“Aquarian Aspirations”, an intriguing composition that is primarily in 3/4 time with 1 bar of 5/4, was written for his elder brother and mentor, the late tenor saxophonist Guy Fielder, who transitioned in November of 2015. “He is the reason why I’m playing this music" says Fielder. "Every note I play from now on is for him, for I am his legacy.” This is Fielder's most engaging solo on the CD and is at the heart of what Fielder is accomplishing with the baritone sax. This solo yields dividends upon repeated listening. Next, we are treated to an extended 11 plus minute version of “The Quickening” [A Divine Moment]” which first appeared on Fielder’s “Stellar Moments” CD back in 2009 where Fielder played it on alto sax. This is much how the band stretches out and sounds when performing live. In turn, “Romance Serenade” first appeared on Fielder’s CD of the same name back in 2000, another top-ten CD at the time. That version was an instrumental version where Fielder played it on soprano sax. However lyrics were written for it and here, we get to hear it for the first time in a fine vocal outing by Rita Edmond. The title tune “Resilience!” features Jane Getz and the cross-stick quarter note rhythm that is prominent in Fielder’s writing these days. He says, “I like it because while making the music sound more contemporary to today’s audience, it also establishes a timekeeping dynamic that one can solo over in a traditional way like Bird very easily”. “Easy Does It” and “Patience’s Patience” displays the more straight-ahead post-bop style the band is known for. Of particular note is Thomas White’s brushwork throughout on “Patience’s Patience", as well as solos on "Think Of Me" and "The Quickening" with full band accompaniment.

Disc II starts out with Fielder’s ‘mini-suite’ “Perceptions”. Fielder has written and performed several extended works over the years. Many were commissioned. Two have been recorded on CD: “Ocean of Love and Mercy” (1997) and “Suite: Clarity” (2004). His last, "Light And Shadow" (2007) was a commission from Lenoir-Rhyne College in North Carolina. "When I was about 9 years old, I fell in love with the music of Duke Ellington, mesmerized by his "Reminiscing In Tempo", says Fielder. "It made a profound impression on me as well as inspiring the desire to compose longer forms. “Perceptions” has turned out to be a work in progress; there's already a part four written for it. I'm really happy for the opportunity to get it in".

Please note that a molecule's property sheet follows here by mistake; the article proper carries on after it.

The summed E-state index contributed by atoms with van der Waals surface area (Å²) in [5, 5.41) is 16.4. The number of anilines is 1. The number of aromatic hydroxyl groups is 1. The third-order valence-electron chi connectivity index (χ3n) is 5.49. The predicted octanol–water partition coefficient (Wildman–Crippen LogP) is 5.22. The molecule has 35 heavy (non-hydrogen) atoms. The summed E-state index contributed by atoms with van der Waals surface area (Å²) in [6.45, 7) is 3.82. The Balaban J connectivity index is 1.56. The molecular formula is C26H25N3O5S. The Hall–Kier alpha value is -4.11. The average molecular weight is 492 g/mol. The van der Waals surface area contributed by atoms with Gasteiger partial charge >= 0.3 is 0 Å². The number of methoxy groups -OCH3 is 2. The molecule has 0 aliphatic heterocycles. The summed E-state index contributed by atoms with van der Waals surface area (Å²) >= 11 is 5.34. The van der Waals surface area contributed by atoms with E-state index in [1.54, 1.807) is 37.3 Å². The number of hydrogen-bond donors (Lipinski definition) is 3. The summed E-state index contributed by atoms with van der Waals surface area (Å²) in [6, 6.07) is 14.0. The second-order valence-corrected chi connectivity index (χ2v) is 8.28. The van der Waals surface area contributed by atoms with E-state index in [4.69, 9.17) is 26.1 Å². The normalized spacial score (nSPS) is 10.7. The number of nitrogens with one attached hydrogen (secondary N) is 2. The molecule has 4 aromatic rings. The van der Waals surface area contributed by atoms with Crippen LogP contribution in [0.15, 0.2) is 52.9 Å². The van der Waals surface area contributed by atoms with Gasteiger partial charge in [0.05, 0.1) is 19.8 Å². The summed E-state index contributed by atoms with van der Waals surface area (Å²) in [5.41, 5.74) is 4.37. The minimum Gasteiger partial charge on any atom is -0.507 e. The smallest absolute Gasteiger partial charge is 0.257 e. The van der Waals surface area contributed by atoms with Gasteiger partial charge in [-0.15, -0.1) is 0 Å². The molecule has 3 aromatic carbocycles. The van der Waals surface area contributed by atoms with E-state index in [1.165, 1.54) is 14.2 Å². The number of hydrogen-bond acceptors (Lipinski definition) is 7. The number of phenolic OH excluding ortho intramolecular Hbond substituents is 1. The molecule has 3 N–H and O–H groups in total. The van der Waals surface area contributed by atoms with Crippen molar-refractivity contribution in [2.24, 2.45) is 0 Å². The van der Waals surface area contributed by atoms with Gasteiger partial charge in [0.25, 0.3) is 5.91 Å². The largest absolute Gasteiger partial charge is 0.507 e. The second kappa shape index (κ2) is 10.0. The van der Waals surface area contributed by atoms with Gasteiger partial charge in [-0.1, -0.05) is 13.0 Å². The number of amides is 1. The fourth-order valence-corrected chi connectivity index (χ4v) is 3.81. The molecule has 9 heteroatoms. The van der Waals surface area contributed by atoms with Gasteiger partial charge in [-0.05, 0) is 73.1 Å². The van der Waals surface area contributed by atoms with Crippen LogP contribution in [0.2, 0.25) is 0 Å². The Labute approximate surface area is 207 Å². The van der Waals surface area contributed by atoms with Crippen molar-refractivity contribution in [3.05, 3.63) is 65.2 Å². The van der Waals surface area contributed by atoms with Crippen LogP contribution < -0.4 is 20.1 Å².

“Perceptions I: [Shifting Focus] is an up-tempo straight-ahead swinger with solos by all four members. Fielder and Getz's authoritative bebop roots, as well as a strong-point of the entire band; are in full display here. Immediately beginning afterward is "Bass Prelude I" by Bill Markus, who is featured in the first of two bass preludes. “Bass Prelude I” is performed acro (with the bow) in an almost classical style. The bass-line leads of “Perceptions II: [Elation]” starts the second movement. [Elation] is a case in point of Fielder’s intent to convey the sense of the exotic and trance states in music. Also of note is how both Fielder and Getz are so un-hurried during their solos, taking their time to caress each note. Next up is “Bass Prelude II” and this time is performed pizzicato (plucked) by Markus and makes the transition into “Perceptions III: [Radiance]”. [Radiance] is a wonderful Latin Hybrid composition; first Getz and then Fielder lay down expressive solos. After listening, Fielder comment on seeing the Wayne Shorter influence in his writing. And indeed the tune seems like something Wayne Shorter would have written back in an earlier period. At the end of the night, the band decided to have another go at "Days and Nights With You" and we are treated to an alternate take of the tune, as indeed, there were no thow-aways that evening.